With a scruffy beard and devilish twinkle in his eye, Ron Moody's Fagin is one of the most memorable, musical theater villains of all time. Moody died Thursday at a hospital in London. He was 91.
As the guardian of his band of little thieves in Oliver! Moody's Fagin was a fearful imp who squirmed in the presence of the menacing Bill Sykes. He was also sweetly paternal. When he sings "Be Back Soon" to his team of scrappy ruffians as they head out for another day's work picking pockets, Moody seems genuinely wistful.
Based on Charles Dickens' Oliver Twist, Oliver! won six Oscars in 1969, including best picture and best director. Moody was nominated for a best actor Oscar (Cliff Robertson won for Charly) and won a Golden Globe.
Ronald Moodnick was born in North London. His parents were of Russian-Jewish descent. Moody attended the London School of Economics but cherished his hobby appearing in musical revues. Had he not become a professional actor, Moody once said, he would've been an accountant.
Throughout his career, Moody played a variety of parts on stage and screen: Captain Hook in Peter Pan; an actor/manager in the Miss Marple movie Murder Most Foul. He was the greedy count Ippolit Vorobyaninov in Mel Brooks' comedy Twelve Chairs. He had numerous guest appearances on such TV shows as The Avengers and EastEnders. One of his big regrets, he often said, was turning down the chance to play the lead in Doctor Who.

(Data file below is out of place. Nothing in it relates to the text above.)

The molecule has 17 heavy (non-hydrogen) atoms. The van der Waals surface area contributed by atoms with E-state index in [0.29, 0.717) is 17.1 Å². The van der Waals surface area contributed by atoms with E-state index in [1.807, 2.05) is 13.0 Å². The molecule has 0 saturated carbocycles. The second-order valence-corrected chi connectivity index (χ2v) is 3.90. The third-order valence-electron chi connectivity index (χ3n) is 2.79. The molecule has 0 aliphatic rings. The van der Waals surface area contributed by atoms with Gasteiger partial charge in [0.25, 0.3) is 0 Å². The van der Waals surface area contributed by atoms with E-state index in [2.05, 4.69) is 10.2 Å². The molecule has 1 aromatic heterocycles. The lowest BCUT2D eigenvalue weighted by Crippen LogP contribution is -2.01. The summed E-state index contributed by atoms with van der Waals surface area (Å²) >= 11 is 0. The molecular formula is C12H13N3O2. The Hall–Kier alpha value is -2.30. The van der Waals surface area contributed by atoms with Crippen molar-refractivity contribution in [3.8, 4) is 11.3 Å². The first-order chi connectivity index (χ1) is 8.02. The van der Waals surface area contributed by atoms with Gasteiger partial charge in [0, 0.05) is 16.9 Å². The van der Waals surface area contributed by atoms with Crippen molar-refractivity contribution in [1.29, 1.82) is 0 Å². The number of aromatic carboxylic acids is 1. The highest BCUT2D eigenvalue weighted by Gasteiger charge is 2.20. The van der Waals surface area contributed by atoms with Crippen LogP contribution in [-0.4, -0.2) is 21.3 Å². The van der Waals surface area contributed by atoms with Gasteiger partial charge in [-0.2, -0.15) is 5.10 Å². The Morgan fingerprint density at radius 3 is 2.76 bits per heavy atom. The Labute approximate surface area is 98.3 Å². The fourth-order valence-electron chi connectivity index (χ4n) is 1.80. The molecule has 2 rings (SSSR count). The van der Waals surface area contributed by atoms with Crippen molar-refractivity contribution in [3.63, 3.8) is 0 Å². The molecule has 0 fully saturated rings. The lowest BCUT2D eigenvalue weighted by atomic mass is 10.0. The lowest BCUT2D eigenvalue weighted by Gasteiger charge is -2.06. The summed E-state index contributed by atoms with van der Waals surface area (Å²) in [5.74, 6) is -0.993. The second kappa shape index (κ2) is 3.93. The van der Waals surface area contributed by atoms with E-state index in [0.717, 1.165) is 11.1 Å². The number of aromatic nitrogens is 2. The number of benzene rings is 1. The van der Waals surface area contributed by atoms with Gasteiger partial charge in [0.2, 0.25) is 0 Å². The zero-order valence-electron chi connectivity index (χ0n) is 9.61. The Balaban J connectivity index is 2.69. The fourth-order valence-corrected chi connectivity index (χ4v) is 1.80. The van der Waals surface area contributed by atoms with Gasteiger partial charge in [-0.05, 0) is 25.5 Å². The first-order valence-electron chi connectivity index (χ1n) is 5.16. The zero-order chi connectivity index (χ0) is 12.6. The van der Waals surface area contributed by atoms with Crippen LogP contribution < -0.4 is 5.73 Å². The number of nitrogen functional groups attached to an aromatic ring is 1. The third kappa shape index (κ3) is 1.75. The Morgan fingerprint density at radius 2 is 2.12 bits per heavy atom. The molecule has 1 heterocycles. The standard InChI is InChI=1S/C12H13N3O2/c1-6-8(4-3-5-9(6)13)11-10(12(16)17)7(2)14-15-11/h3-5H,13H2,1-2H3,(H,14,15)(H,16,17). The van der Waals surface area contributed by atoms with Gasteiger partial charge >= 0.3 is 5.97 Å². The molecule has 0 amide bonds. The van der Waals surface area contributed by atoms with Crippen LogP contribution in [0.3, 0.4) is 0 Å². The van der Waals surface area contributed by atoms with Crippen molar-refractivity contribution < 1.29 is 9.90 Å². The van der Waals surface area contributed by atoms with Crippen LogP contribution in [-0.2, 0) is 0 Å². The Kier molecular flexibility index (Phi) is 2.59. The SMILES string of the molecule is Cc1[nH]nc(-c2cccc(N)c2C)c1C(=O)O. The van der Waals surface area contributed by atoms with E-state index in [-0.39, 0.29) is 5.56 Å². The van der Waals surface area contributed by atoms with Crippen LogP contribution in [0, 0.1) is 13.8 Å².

Moody once told NPR he was raised on American musicals from the 1930s. "When I was young, they [Americans] were the great masters of the musical," Moody said in a 1988 interview. "I'll never forget seeing Guys and Dolls over and over. I used to sit up in the coliseum watching this magnificent musical. Brilliant."
A notorious improviser, Moody had a reputation for changing up lines to get bigger laughs during the London stage version of Oliver! -- something his fellow actors apparently didn't like much. In a 2006 interview with the Wales on Sunday newspaper, Moody defended himself, saying, "I grew up with music hall and revue and was used to filling in the little gaps here and there to get bigger audience reaction." He added that there are two kinds of actors: "The anarchist to whom the theatre is a playground and the neurotic to whom it's a cage."
Copyright 2016 NPR. To see more, visit http://www.npr.org/.